Volatility is all part of the investment journey
17 Nov, 2023

Wade Witbooi, Portfolio Manager at Glacier Invest

 

Turbulence is one of the most robust tests of resilience and experience for a pilot transporting an entire airplane of passengers and this is no different when it comes to the proverbial turbulence investment portfolios are undoubtedly bound to face. Although it may create some discomfort, market volatility is an inherent part of investing which is relatively short-lived in the context of the entire journey. Much like boarding a flight with knowledge that there could be turbulence, investors must accept risk as part of their investment journey to reaching their financial goals.

 

History has shown that the discipline that comes with staying the course is not linear. During times of market volatility, investors are prone to either withdraw funds or switch to more conservative investment options to protect their capital after experiencing a period of unexpected weak performance. This is a response to short-term gratification. While downturns do not align to life events aligned to financial planning objectives, deviating from an investment plan solely based on short-term volatility has costly implications for long-term investment goals. Markets tend to recover strongly from market downturns, and sometime recovery long before the worst the news flow occurs. Consequently, investors attempt to time this recovery and further erode investment returns from failing to switch timeously.

 

It is important to understand the reasons that contribute to this short-term behavior. Global central banks made coordinated efforts to cut interest rates and provide significant liquidity in response to the dire pause in economic activity during the Covid-19 pandemic. However, as economies reopened, many investors regained confidence in financial markets and switched their portfolios back into growth assets. This optimism was short-lived as the inflationary effects of the liquidity provided during the pandemic started filtering throughout global economies. Inflation was further accelerated by resilient consumer spending and rush to travel after an extended period of lockdown. While the Covid-19 pandemic was an outlier event, the risks it brought were not any different to risks observed in other market events. As another example, the on-going Russia-Ukraine war amplified an already high inflation environment in many countries and significantly increased energy costs, while simultaneously increasing geopolitical risk, adding pressure to investors and the ordinary consumer.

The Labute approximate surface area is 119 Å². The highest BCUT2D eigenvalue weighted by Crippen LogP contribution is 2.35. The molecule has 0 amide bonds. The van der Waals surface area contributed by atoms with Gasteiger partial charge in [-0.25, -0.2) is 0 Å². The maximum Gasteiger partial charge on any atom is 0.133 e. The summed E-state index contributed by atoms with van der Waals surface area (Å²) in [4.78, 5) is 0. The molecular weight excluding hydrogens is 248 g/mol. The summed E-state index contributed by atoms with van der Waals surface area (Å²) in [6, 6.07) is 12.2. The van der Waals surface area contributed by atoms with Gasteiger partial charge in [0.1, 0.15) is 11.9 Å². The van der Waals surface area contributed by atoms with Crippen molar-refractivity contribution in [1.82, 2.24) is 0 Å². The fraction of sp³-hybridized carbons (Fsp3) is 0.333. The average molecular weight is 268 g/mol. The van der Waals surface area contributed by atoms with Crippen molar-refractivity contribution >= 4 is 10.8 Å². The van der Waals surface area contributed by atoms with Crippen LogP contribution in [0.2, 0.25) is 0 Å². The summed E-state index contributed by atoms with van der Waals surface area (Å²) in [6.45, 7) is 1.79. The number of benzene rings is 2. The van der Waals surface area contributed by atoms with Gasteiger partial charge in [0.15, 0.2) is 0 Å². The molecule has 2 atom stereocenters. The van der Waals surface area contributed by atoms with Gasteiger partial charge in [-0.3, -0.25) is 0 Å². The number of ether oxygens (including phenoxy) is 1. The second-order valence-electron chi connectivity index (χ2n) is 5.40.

Despite this backdrop, central banks still made coordinated efforts to raise interest rates in aggressive increments to increase the cost of borrowing and bring inflation to its respective targets. Undoubtedly these short-term factors created strong motivation for many investors to lose sight of the long-term goals agreed upon in their investment plans.

 

Still, the basic rules of investing apply when trying to achieve long term goals: (i) ensure that your portfolio is appropriately diversified and (ii) stay the course. Generally, effort is inversely related to results in investing. Doing more, vis-a-vis switching between funds to avoid risk for example, does not necessarily guarantee better results. In fact, doing more is often damaging to your investment performance while doing less or doing nothing at all most of the time is generally the prudent way forward for most investors.

 

 

The graph above illustrates the investment growth of three scenarios for an investor who invested R1 000 000 at the beginning of 2007. The first scenario assumes that the investor remained invested in a typical high equity fund (balanced fund) from January 2007 until September 2023. The second scenario assumes that the investor remained invested in a typical money market fund for the same duration. The third scenario illustrates an investor who tried to time the market by switching between the funds during times of market stress. The switches are a reaction to the weak returns observed during the global financial crisis of 2008, the Covid-19 pandemic, and the Russia-Ukraine war. The graph reiterates that the benefit of compounding is amplified through staying the course and that switching between funds, in fact, erodes this benefit. Because the investor would have switched after experiencing poor performance, they would increase the risk of buying high and selling low.

 

Investors who remain invested for the long term, through market volatility and times of uncertainty, have been shown to reap better returns than those who moved their investments to cash. Staying invested gives investors the opportunity to grow their capital over the longer term and enhances their likelihood of earning solid returns.

 

A few key considerations during emotional volatility:

 

  • Embrace volatility as it is fundamental to the world of investing and growing your investment over the longer term.
  • If you try to time the markets, you’re at risk of losing out.
  • Whether you switch from equities to cash or within equity categories, losses will be made if you choose not to stay invested.

 

Staying the course and remaining invested during times of stress enhances your likelihood of achieving your financial goals long after the sentiment has changed. “Volatility transfers wealth from those who can’t handle it to those who can” – Brian Feroldi

 

ENDS

Author

@Wade Witbooi
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